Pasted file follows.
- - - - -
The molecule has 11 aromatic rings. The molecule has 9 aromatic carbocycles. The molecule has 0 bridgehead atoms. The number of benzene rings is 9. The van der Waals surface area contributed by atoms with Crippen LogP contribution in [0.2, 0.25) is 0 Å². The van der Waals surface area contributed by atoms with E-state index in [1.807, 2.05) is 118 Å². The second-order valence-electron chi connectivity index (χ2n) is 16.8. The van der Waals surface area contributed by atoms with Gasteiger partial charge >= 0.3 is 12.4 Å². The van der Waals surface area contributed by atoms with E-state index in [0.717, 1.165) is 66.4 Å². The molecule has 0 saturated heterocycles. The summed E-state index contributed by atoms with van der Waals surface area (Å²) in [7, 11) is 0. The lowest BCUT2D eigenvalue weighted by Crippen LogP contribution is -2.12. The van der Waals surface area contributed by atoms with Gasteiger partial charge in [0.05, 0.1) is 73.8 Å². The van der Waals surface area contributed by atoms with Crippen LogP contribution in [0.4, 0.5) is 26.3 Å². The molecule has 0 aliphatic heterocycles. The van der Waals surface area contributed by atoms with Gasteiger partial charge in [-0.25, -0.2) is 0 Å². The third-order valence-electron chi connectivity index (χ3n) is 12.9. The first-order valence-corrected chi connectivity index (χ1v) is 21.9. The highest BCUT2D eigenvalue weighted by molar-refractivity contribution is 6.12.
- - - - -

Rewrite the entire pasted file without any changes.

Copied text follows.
The molecule has 11 aromatic rings. The molecule has 9 aromatic carbocycles. The molecule has 0 bridgehead atoms. The number of benzene rings is 9. The van der Waals surface area contributed by atoms with Crippen LogP contribution in [0.2, 0.25) is 0 Å². The van der Waals surface area contributed by atoms with E-state index in [1.807, 2.05) is 118 Å². The second-order valence-electron chi connectivity index (χ2n) is 16.8. The van der Waals surface area contributed by atoms with Gasteiger partial charge >= 0.3 is 12.4 Å². The van der Waals surface area contributed by atoms with E-state index in [0.717, 1.165) is 66.4 Å². The molecule has 0 saturated heterocycles. The summed E-state index contributed by atoms with van der Waals surface area (Å²) in [7, 11) is 0. The lowest BCUT2D eigenvalue weighted by Crippen LogP contribution is -2.12. The van der Waals surface area contributed by atoms with Gasteiger partial charge in [0.05, 0.1) is 73.8 Å². The van der Waals surface area contributed by atoms with Crippen LogP contribution in [0.4, 0.5) is 26.3 Å². The molecule has 0 aliphatic heterocycles. The van der Waals surface area contributed by atoms with Gasteiger partial charge in [-0.25, -0.2) is 0 Å². The third-order valence-electron chi connectivity index (χ3n) is 12.9. The first-order valence-corrected chi connectivity index (χ1v) is 21.9. The highest BCUT2D eigenvalue weighted by molar-refractivity contribution is 6.12.